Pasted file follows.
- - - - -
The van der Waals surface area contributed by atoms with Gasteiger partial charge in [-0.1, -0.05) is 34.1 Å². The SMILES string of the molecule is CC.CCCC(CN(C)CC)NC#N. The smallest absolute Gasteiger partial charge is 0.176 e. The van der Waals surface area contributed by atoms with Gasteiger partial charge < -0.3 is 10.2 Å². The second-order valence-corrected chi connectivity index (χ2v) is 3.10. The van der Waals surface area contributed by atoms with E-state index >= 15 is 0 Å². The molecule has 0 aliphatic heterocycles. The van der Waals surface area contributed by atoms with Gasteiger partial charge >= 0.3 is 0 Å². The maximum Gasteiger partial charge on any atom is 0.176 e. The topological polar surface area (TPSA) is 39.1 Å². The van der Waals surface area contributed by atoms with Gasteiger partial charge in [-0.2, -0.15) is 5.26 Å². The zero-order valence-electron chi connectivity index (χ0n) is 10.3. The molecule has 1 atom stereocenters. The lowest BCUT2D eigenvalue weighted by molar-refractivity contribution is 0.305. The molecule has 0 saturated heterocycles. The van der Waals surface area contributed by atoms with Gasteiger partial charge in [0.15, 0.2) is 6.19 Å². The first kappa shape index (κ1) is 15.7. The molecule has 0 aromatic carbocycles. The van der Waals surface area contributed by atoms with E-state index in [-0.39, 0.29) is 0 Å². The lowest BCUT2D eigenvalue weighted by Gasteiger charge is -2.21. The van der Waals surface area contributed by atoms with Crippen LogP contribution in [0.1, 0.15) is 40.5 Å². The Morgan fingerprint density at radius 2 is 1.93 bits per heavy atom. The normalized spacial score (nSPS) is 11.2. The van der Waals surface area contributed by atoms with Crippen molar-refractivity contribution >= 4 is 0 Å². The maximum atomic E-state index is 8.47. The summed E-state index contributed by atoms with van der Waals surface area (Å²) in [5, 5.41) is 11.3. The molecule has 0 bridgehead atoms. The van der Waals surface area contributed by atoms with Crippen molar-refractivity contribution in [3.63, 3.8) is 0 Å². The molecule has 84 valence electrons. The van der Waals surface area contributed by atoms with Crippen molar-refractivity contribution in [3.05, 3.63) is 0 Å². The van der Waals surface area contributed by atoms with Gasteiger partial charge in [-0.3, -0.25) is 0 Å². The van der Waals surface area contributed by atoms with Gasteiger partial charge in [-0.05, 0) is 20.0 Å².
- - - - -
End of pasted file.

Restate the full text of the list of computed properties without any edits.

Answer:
The van der Waals surface area contributed by atoms with Gasteiger partial charge in [-0.1, -0.05) is 34.1 Å². The SMILES string of the molecule is CC.CCCC(CN(C)CC)NC#N. The smallest absolute Gasteiger partial charge is 0.176 e. The van der Waals surface area contributed by atoms with Gasteiger partial charge < -0.3 is 10.2 Å². The second-order valence-corrected chi connectivity index (χ2v) is 3.10. The van der Waals surface area contributed by atoms with E-state index >= 15 is 0 Å². The molecule has 0 aliphatic heterocycles. The van der Waals surface area contributed by atoms with Gasteiger partial charge >= 0.3 is 0 Å². The maximum Gasteiger partial charge on any atom is 0.176 e. The topological polar surface area (TPSA) is 39.1 Å². The van der Waals surface area contributed by atoms with Gasteiger partial charge in [-0.2, -0.15) is 5.26 Å². The zero-order valence-electron chi connectivity index (χ0n) is 10.3. The molecule has 1 atom stereocenters. The lowest BCUT2D eigenvalue weighted by molar-refractivity contribution is 0.305. The molecule has 0 saturated heterocycles. The van der Waals surface area contributed by atoms with Gasteiger partial charge in [0.15, 0.2) is 6.19 Å². The first kappa shape index (κ1) is 15.7. The molecule has 0 aromatic carbocycles. The van der Waals surface area contributed by atoms with E-state index in [-0.39, 0.29) is 0 Å². The lowest BCUT2D eigenvalue weighted by Gasteiger charge is -2.21. The van der Waals surface area contributed by atoms with Crippen LogP contribution in [0.1, 0.15) is 40.5 Å². The Morgan fingerprint density at radius 2 is 1.93 bits per heavy atom. The normalized spacial score (nSPS) is 11.2. The van der Waals surface area contributed by atoms with Crippen molar-refractivity contribution >= 4 is 0 Å². The maximum atomic E-state index is 8.47. The summed E-state index contributed by atoms with van der Waals surface area (Å²) in [5, 5.41) is 11.3. The molecule has 0 bridgehead atoms. The van der Waals surface area contributed by atoms with Crippen molar-refractivity contribution in [3.63, 3.8) is 0 Å². The molecule has 84 valence electrons. The van der Waals surface area contributed by atoms with Crippen molar-refractivity contribution in [3.05, 3.63) is 0 Å². The van der Waals surface area contributed by atoms with Gasteiger partial charge in [-0.3, -0.25) is 0 Å². The van der Waals surface area contributed by atoms with Gasteiger partial charge in [-0.05, 0) is 20.0 Å².